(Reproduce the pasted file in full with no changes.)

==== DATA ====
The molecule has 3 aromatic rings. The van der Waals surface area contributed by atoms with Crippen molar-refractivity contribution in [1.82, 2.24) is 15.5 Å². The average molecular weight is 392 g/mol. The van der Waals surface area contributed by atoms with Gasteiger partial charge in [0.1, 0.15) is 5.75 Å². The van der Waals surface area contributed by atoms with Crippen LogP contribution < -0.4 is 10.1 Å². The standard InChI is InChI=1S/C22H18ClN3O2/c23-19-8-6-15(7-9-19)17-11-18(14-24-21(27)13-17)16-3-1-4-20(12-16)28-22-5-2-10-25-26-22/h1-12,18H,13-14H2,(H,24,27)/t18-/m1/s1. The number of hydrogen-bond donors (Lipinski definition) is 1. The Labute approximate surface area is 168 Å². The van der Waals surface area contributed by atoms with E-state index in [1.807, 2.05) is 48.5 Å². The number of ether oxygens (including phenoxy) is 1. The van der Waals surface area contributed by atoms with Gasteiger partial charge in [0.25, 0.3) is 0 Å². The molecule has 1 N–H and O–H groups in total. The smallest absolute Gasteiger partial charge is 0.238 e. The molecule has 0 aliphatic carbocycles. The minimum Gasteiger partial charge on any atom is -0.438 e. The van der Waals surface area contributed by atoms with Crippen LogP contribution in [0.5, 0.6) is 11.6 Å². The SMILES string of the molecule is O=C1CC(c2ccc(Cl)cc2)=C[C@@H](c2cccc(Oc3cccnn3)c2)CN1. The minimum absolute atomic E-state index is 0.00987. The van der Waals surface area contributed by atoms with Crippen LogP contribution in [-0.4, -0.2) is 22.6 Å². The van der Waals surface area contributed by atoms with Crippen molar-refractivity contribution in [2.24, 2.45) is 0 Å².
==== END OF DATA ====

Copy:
The molecule has 3 aromatic rings. The van der Waals surface area contributed by atoms with Crippen molar-refractivity contribution in [1.82, 2.24) is 15.5 Å². The average molecular weight is 392 g/mol. The van der Waals surface area contributed by atoms with Gasteiger partial charge in [0.1, 0.15) is 5.75 Å². The van der Waals surface area contributed by atoms with Crippen LogP contribution < -0.4 is 10.1 Å². The standard InChI is InChI=1S/C22H18ClN3O2/c23-19-8-6-15(7-9-19)17-11-18(14-24-21(27)13-17)16-3-1-4-20(12-16)28-22-5-2-10-25-26-22/h1-12,18H,13-14H2,(H,24,27)/t18-/m1/s1. The number of hydrogen-bond donors (Lipinski definition) is 1. The Labute approximate surface area is 168 Å². The van der Waals surface area contributed by atoms with E-state index in [1.807, 2.05) is 48.5 Å². The number of ether oxygens (including phenoxy) is 1. The van der Waals surface area contributed by atoms with Gasteiger partial charge in [0.25, 0.3) is 0 Å². The molecule has 1 N–H and O–H groups in total. The smallest absolute Gasteiger partial charge is 0.238 e. The molecule has 0 aliphatic carbocycles. The minimum Gasteiger partial charge on any atom is -0.438 e. The van der Waals surface area contributed by atoms with Crippen LogP contribution in [0.5, 0.6) is 11.6 Å². The SMILES string of the molecule is O=C1CC(c2ccc(Cl)cc2)=C[C@@H](c2cccc(Oc3cccnn3)c2)CN1. The minimum absolute atomic E-state index is 0.00987. The van der Waals surface area contributed by atoms with Crippen LogP contribution in [-0.4, -0.2) is 22.6 Å². The van der Waals surface area contributed by atoms with Crippen molar-refractivity contribution in [2.24, 2.45) is 0 Å².